It’s been quite a while since I’ve done any film photography, when it was a course unit of my media and communications degree. However, writing about it and interviewing highly talented professionals for this blog has inspired me to try my hand at it again.
But before I get to that, what about my previous foray? I found scans of the photos and, many years later, I think they hold up reasonably well. We were tasked with coming up with a theme for our photographic project. I decided to capture a subject in unexpected scenarios. I found a goth student to photograph doing mundane things like buttering a slice of toast, creating the juxtaposition of her in her striking attire set against banal surroundings and doing an ordinary activity.
Things like aperture, shutter speed and darkroom developing were obviously brand new to me, which showed in the results. Some images were over or underexposed and some were ridiculously blurry. Nonetheless, a sufficient number came out satisfactorily.
One happy accident was that the negatives were slightly damaged before the darkroom stage of the unit. I panicked that all my images might have been ruined, but it actually ended up working in my favor, as the dirt and scratches that appeared on some of the photos added to the rough, grungy look I was aiming for, rather akin to the music video for Stupid Girl directed by Samuel Bayer, who "cut the film into pieces, and soaked it in his bath, applying deliberate fingerprints and abrasions to the footage before putting it back together by hand."
This is most noticeable in this low angle shot.
Although I carried out the shoot with pre-planned ideas in mind, I allowed myself to be open to something that I hadn't envisaged, even if it didn't necessarily fit with my theme. While at the student's apartment, I saw she had a massive poster for the film Star Trek: First Contact, which had the tagline "Resistance Is Futile." I thought it would be perfect if she stood against the poster with a stern expression on her face. I got the shot standing on a chair to get the overhead angle.
So, what about now? Writing these posts was the first trigger that inspired me to think about taking up film photography again. The second was a selfie pic taken by a friend that she used as her Whatsapp avatar. I immediately found it redolent of the femme fatale archetype.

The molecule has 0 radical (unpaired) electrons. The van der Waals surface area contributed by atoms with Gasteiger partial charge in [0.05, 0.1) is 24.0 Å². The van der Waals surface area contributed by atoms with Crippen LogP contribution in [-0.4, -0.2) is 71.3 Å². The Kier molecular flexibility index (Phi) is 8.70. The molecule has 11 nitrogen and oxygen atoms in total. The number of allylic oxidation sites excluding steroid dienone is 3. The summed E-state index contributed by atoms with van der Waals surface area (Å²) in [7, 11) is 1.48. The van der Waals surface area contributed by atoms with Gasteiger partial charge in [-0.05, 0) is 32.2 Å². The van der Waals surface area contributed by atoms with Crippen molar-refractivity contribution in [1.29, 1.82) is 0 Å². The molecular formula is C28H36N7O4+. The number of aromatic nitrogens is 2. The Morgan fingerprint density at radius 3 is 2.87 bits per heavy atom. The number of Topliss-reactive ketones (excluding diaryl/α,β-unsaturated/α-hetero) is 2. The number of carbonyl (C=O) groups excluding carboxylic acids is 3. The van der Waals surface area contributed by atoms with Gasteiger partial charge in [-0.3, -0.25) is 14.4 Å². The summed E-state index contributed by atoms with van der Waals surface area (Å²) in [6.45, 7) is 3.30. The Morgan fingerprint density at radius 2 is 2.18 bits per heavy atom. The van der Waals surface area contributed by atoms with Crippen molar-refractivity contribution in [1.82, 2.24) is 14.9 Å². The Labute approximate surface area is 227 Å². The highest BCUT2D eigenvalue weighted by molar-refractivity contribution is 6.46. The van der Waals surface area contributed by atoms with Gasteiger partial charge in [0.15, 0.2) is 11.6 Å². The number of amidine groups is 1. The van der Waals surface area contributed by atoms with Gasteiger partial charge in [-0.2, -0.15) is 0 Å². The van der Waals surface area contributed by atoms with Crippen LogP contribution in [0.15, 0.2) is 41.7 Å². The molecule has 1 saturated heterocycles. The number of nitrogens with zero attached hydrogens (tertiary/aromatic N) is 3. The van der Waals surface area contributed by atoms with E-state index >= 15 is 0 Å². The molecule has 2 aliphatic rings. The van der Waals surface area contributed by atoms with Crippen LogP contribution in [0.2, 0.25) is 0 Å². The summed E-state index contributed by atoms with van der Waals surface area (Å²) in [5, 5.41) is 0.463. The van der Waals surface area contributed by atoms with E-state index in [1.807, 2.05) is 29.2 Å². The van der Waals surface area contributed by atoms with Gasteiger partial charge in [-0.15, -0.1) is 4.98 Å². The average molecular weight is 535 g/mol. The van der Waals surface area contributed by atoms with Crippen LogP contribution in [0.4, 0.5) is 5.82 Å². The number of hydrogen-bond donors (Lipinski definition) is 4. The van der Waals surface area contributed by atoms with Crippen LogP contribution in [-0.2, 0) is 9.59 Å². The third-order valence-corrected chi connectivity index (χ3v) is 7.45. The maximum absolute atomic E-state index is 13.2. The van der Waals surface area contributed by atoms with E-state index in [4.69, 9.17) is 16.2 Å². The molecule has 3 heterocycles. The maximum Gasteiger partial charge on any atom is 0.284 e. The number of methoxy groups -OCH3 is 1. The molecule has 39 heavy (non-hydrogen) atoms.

Femme fatales are of course most associated with film noir – captivating, alluring and dangerous characters who seduce the male protagonist and draw him into lurid mysteries. A number of legendary Hollywood actresses became identified with the femme fatale, such as Claire Trevor, Lana Turner and Gene Tierney.
Perhaps the most famous and iconic femme fatale actress was Rita Hayworth.
One of the earliest examples, before these Hollywood sirens, was German actress Betty Amann. She found stardom in the 1929 silent film Asphalt.
As a fan of the iconography, I decided to do a photo shoot with my friend Chelsey-Ann on the theme. But I decided straightaway that I'd go old school, which meant 35mm film. That had been my previous experience, and as I had enjoyed the darkroom experience of developing the prints, I wanted that organic hands-on approach again. I'm no luddite. I love my Netflix, Blu-Ray player and smartphone, but some things I prefer analog. Just as movies shot digitally never look as good as those shot on 35mm film, I wanted the rich grain you can only get with black and white negative film and the joy you get seeing your images emerge in a darkroom.
My first task was to get a working camera. Luckily, my brother still had his Canon AE-1 Program that he bought in the 1980s. Getting a battery for it initially proved tricky, as I had naively assumed that the A544 would be widely available in stores. Visits to several different shops proved me wrong. As with so many things, e-commerce was the answer and I ordered it online for next day delivery. Much easier to purchase was the roll of film. I opted for the Kodak T-MAX 100 B&W.
The manual for the Canon had been lost many years ago, but I was fairly confident that I'd find information online and, sure enough, a PDF of the original 1981 instruction manual has been uploaded to the internet. I read up on the basics and also visited sites to learn about setting aperture and shutter speed. In the course of doing that, I discovered that the AE-1 was one of the most popular and beloved cameras of its era, especially as a first camera for many budding photographers in the 80s.
Finally, I drew up a shot list of what images I wanted to capture that would best represent the femme fatale archetype. I decided to take the photos at a coffee shop and then in a park. I asked Chelsey-Ann to wear the same outfit from her selfie. Neither of us smoke, so I bought a packet of cigarettes for a few of the shots to attain the consummate femme fatale look, particularly as I wanted to capture a smoke cloud.
In the next part, I'll find out if my return to film photography has been successful when I visit a darkroom to develop the negatives and print the pictures.